Today’s Stock Market: Making Money by Copying Last Year’s Action
Friday, September 30th, 2011
By Michael Lombardi, MBA for Profit Confidential
There’s no doubt that it’s been a choppy August and September for the stock market. But I want my readers to look at these facts:
The Dow Jones Industrial Average opened 2011 at 11,557 and opens this last trading day of September at 11,153, down 3.6% for 2011 so far.
At the beginning of 2010, the Dow Jones Industrial Average opened the year’s trading at 10,500. By September 30, 2010, the Dow Jones Industrials was trading at 10,000 after a rocky August and September—a decline of 4.8%.
In September of 2010, bearish sentiment amongst investors and stock advisors was at its lowest level of the year.
Today, bearish sentiment amongst investors and stock advisors is at its lowest level of 2011.
There’s a striking resemblance between 2010 and 2011 stock market action and I see this pattern continuing. Between September and December of 2010, the stock market rallied, ultimately leading to a 10% gain for stocks in 2010. On the backdrop of extreme bearishness, just like September of 2010, I believe stocks will rally from today’s level to end the year higher.
- The Great Crash of 2014
A stock market crash bigger than what happened in 2008 and early 2009 is headed our way.
In fact, we are predicting this crash will be even more devastating than the 1929 crash...
...the ramifications of which will hit the economy and Americans deeper than anything we've ever seen.
We feel so strongly this is going to happen, we've produced a video to warn investors called, "The Great Crash of 2014."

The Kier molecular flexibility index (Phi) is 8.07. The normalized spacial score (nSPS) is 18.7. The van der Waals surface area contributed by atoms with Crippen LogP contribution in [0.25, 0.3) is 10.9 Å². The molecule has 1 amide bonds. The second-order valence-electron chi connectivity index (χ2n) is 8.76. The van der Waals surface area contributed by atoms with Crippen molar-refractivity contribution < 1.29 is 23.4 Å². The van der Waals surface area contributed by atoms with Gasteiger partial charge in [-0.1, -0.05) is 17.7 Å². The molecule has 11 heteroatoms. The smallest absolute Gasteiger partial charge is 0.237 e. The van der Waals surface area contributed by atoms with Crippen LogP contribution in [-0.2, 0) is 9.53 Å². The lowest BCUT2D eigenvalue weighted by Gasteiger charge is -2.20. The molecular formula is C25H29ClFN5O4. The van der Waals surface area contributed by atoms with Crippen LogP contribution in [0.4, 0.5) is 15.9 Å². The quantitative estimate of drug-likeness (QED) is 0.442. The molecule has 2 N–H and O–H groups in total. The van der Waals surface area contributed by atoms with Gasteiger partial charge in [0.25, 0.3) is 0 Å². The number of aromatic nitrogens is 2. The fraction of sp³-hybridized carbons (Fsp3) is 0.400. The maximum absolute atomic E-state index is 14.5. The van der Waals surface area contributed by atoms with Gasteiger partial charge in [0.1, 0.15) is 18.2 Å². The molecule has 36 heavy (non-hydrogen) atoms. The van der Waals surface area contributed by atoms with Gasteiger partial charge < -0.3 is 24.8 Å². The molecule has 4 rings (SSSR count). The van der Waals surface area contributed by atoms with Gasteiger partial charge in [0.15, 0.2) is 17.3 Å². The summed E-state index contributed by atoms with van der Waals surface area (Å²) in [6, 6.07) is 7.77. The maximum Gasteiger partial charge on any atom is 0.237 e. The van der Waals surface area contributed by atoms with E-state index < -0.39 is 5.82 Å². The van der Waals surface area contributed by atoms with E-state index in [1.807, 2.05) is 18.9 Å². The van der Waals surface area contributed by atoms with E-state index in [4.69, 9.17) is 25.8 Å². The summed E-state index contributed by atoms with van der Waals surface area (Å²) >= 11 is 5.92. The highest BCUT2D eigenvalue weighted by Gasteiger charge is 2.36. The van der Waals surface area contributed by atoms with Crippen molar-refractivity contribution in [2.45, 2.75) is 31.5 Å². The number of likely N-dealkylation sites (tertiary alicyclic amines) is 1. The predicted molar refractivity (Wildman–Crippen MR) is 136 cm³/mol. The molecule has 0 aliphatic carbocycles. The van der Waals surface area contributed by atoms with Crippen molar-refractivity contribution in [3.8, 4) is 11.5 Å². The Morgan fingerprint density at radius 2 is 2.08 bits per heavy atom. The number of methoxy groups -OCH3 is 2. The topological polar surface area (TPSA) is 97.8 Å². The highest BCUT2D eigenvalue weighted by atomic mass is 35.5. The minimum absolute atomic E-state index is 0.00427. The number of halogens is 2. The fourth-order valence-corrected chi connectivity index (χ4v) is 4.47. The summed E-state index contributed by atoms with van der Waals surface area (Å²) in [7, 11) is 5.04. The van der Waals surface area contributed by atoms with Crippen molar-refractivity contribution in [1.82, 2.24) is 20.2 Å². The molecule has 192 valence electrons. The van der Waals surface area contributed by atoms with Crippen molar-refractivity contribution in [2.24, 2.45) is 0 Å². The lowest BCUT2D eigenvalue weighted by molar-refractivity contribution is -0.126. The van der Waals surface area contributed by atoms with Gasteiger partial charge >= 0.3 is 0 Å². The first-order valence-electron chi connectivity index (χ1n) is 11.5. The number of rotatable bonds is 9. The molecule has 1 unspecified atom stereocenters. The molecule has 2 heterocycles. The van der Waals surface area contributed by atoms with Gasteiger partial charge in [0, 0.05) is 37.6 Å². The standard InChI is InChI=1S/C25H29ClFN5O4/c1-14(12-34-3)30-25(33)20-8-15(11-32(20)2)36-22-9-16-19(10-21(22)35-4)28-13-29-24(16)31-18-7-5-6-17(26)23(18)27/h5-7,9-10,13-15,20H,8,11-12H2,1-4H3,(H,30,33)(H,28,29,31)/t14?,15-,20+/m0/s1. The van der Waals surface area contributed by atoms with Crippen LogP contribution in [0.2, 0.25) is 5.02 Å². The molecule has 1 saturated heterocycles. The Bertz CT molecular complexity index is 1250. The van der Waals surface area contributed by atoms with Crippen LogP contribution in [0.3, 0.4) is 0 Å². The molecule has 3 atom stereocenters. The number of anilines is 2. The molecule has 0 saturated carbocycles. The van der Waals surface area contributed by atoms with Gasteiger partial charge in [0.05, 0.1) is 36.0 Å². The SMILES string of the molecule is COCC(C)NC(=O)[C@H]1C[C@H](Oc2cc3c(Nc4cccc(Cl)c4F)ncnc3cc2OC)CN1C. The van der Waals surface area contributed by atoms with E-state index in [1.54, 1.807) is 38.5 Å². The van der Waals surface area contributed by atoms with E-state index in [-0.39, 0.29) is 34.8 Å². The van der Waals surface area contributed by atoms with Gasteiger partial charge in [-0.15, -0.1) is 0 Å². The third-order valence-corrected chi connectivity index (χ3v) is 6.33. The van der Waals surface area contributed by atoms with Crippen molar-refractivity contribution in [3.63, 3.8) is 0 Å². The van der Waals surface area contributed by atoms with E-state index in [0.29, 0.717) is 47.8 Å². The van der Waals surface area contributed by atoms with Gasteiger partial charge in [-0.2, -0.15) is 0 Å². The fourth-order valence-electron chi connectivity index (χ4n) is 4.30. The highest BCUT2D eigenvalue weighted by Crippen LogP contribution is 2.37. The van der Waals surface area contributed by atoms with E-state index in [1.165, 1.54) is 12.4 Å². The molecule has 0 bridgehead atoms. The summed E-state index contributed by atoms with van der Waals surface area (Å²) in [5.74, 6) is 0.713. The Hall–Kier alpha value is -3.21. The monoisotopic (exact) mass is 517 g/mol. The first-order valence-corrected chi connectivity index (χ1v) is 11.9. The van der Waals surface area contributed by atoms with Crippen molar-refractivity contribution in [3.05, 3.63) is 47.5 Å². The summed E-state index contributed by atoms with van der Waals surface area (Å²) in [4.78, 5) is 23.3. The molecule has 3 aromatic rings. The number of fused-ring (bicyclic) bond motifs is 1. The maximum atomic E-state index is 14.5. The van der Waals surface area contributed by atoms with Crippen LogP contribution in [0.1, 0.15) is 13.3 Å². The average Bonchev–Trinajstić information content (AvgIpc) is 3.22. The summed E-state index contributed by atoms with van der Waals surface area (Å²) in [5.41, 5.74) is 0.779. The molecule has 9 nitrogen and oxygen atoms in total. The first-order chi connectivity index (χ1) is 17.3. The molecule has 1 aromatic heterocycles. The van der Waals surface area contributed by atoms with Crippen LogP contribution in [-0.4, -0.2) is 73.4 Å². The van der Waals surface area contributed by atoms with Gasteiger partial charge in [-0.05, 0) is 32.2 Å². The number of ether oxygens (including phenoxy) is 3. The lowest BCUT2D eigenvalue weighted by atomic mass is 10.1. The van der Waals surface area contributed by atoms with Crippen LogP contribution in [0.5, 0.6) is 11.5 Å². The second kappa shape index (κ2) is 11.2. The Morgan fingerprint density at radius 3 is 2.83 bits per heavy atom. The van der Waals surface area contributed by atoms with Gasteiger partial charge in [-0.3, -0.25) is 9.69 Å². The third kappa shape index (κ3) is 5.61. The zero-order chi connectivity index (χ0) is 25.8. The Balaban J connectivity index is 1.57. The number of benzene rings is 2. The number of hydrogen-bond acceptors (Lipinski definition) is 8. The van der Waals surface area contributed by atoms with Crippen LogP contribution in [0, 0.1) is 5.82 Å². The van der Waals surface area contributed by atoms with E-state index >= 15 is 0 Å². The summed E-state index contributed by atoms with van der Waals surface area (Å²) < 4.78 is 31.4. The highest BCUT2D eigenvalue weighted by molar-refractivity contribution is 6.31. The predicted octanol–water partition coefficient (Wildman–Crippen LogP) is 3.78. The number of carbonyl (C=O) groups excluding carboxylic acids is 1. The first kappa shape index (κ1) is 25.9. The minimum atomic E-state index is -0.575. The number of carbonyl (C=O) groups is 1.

Many investors will find our next prediction hard to believe until they see all the proof we have to back it up.
To see what's so urgent, click here now.
Yes, stocks could move 10% higher from where they are today to the end of 2011. Investors will have to gauge if the upside potential is worth the risk. Where do I see the greatest bargain? With gold bullion having corrected 15% from its recent price high, with the stocks of junior and senior gold mining down even more than 15%, I see the best bargains, the greatest upside potential, in the gold mining sector.
Michael’s Personal Notes:
Tomorrow, the longest-serving policymaker at the Federal Reserve, Kansas City Federal Reserve Bank President, Thomas Hoenig, retires.
In his last speech in office, Hoenig said that the Fed’s actions of trying to stimulate the economy by artificially keeping interest rates low will ultimately “buy problems.”
The Federal Reserve has kept short-term interest rates near zero for years now. The Fed has also bought more than $2.0 trillion in securities. Hoenig compared these actions to short-term bandages for the government’s failure to cut its debt to cut spending.
I’ve shared this opinion with my readers since the economic bust started: making the government bigger, having the government spend more at the cost of increasing the national debt, is not the answer. I’m happy an official such as Hoenig has the courage to speak his mind about what his contemporaries are doing…and why it isn’t working.
When President Obama leaves office, he will have increased our national debt by about $5.0 trillion—the greatest four-year increase in the national debt ever.
Where the Market Stands; Where it’s Headed:
A bear market rally in stocks started in March of 2009. This bear market rally that prevails today has the potential to take stock prices higher before the rally finally expires.
What He Said:
“Over the past few weeks, I’ve written about subprime lenders and how their demise will hurt the U.S. housing market, the economy and the stock market. There’s no escaping the carnage headed our way because the housing market and subprime business are falling apart. The worst of our problems, because of the easy money made available to borrowers, which fueled the housing boom that peaked in 2005, have yet to arrive.” Michael Lombardi in PROFIT CONFIDENTIAL, March 22, 2007. At the same time Michael wrote this, former Fed Chief Alan Greenspan was quoted as saying, “the worse is over for the U.S. housing market and there will be no economic spillover effects from the poor housing market.”
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